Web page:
so they would come pouring out of their nest entrances to fight me with their formic acid
sprays. I finally decided to dig into the soil a little,
and finally got a small squadron of ants to come out, but AC Family, check out how few
of them there were that emerged. Something very strange was happening, and
I did not expect, what I was about to soon discover. The next morning, I placed food into the territories
as I usually do, but as has been the case these past few weeks, no ants came to feed. Only soil creatures. I tried watering the lands again, to try to
get the Golden Empire to surface like they did before, but again, only the soil creatures
came to surface rejoicing in the moisture. OK, it was time to pull out the checklist
of possibilities as to what in “Thanos: Infinity War” was going on here. AC Family, are you ready for this? I had to see if the ants had possibly escaped? Now as you may or may not know, the Hacienda
Del Droado, like many of my ant farms, is an open top terrarium, which means it lacks
a cover. Ant keepers do this to ensure the ant territories
get proper ventilation, to decrease mold-growth, and access the ant farm easily. A baby powder barrier is applied vertically
and horizontally upside down, to keep the ants inside. This design in particular was made to create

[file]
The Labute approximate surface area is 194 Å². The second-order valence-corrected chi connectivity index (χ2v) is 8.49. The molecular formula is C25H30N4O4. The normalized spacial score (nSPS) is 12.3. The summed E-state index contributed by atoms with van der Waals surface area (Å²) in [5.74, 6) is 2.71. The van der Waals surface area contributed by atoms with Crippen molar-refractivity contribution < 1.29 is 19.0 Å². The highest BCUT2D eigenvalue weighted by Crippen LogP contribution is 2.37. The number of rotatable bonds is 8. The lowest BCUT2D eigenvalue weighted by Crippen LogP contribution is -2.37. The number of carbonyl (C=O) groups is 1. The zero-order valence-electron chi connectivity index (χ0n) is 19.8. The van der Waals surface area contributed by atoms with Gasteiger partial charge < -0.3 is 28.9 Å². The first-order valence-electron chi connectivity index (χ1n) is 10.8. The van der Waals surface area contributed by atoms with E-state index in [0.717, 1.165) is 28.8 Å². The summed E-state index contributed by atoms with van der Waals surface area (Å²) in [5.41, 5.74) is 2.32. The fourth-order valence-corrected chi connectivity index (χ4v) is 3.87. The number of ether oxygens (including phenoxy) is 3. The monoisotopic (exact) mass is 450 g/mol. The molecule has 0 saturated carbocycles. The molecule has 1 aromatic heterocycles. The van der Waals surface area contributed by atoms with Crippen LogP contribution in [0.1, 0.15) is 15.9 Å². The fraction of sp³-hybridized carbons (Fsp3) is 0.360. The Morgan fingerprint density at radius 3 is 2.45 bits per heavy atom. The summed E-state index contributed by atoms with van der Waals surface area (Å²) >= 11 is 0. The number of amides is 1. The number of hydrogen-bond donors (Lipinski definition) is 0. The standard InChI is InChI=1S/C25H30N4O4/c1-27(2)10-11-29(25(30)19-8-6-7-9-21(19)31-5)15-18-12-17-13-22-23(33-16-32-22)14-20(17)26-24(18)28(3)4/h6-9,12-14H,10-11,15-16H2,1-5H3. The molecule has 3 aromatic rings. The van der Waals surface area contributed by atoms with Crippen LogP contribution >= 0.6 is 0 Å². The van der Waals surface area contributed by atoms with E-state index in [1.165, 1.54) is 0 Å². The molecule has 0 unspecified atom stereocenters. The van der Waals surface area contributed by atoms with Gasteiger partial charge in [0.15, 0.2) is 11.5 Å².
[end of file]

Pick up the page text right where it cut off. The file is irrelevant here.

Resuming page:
the illusion of a barrier-less ant setup, with its landmarks rising up out of the top
of the tank, but though it looks like there is lots of places the ants could escape and
crawl out, they actually technically can’t as nothing is touching a point of access to
the outside and the ants can’t jump very far. The only place, the ants might be able to
escape was through this chord which powers the water pump and filter, but even that is
covered in baby powder and secured with a baby-powdered stopper keeping the ants from
proceeding up the chord. Ants making it that far fall onto this powdered
platform which is also secured with powdered walls to keep them from climbing further. Ants on this platform end up jumping back
into the Hacienda Del Dorado below. But could they have possibly found a breech
in the barrier that was keeping them in and moved out of my window one night while I was
sleeping? With their sheer numbers and nomadic tendencies,
this was definitely a possibility! But then I noticed some movement below. Alright! It seems the rains had caused some ants to
emerge to feed from my roach. At last! There clearly wasn’t as much ants as there
used to be, but it was nice to see at least some ants coming out to eat. And AC Family, that’s when I saw it. Look! This ant carried a something on its leg and
it was impeding its movement. A mite. Back when this colony had mites before, it
never affected their movement and general life processes. The mites they dealt with before were likely
phoretic mites, harmless hitchhikers wanting delivery to greener pastures. In fact, the reason this whole Hacienda Del
Dorado terrarium was created was to help those phoretic mites fall off, and it worked in
the end. But this time, things were different. And if you look carefully, although the ants
are hanging around this roach, it doesn’t seem like they have that same healthy appetite
to dive in and feast like they usually do. These mites were definitely affecting our